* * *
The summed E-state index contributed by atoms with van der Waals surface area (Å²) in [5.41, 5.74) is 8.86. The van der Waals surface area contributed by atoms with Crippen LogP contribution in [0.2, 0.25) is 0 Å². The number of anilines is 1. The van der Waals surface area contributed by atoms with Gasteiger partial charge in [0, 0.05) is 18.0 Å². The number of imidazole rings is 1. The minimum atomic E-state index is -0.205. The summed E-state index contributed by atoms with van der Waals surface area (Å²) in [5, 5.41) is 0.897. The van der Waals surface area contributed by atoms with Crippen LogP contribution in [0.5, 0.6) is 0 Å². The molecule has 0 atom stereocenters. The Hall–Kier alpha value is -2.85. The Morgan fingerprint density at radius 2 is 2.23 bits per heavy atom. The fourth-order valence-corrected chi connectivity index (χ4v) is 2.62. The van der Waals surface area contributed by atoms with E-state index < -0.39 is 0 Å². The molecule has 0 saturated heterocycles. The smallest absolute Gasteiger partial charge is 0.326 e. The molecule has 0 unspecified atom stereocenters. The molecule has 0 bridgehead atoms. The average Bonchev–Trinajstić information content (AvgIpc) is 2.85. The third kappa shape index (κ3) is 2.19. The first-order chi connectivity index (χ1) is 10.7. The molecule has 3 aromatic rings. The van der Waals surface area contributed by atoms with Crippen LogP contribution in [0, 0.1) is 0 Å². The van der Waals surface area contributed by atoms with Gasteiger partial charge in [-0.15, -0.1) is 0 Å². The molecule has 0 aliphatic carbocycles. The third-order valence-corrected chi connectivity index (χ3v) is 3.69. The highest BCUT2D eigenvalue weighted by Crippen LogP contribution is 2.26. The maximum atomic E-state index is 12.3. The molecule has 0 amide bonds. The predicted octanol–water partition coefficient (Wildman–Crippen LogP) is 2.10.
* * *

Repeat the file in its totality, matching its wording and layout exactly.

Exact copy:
The summed E-state index contributed by atoms with van der Waals surface area (Å²) in [5.41, 5.74) is 8.86. The van der Waals surface area contributed by atoms with Crippen LogP contribution in [0.2, 0.25) is 0 Å². The number of anilines is 1. The van der Waals surface area contributed by atoms with Gasteiger partial charge in [0, 0.05) is 18.0 Å². The number of imidazole rings is 1. The minimum atomic E-state index is -0.205. The summed E-state index contributed by atoms with van der Waals surface area (Å²) in [5, 5.41) is 0.897. The van der Waals surface area contributed by atoms with Crippen LogP contribution in [0.5, 0.6) is 0 Å². The molecule has 0 atom stereocenters. The Hall–Kier alpha value is -2.85. The Morgan fingerprint density at radius 2 is 2.23 bits per heavy atom. The fourth-order valence-corrected chi connectivity index (χ4v) is 2.62. The van der Waals surface area contributed by atoms with E-state index < -0.39 is 0 Å². The molecule has 0 saturated heterocycles. The smallest absolute Gasteiger partial charge is 0.326 e. The molecule has 0 unspecified atom stereocenters. The molecule has 0 bridgehead atoms. The average Bonchev–Trinajstić information content (AvgIpc) is 2.85. The third kappa shape index (κ3) is 2.19. The first-order chi connectivity index (χ1) is 10.7. The molecule has 3 aromatic rings. The van der Waals surface area contributed by atoms with Crippen LogP contribution in [0, 0.1) is 0 Å². The van der Waals surface area contributed by atoms with Gasteiger partial charge in [-0.15, -0.1) is 0 Å². The molecule has 0 aliphatic carbocycles. The third-order valence-corrected chi connectivity index (χ3v) is 3.69. The highest BCUT2D eigenvalue weighted by Crippen LogP contribution is 2.26. The maximum atomic E-state index is 12.3. The molecule has 0 amide bonds. The predicted octanol–water partition coefficient (Wildman–Crippen LogP) is 2.10.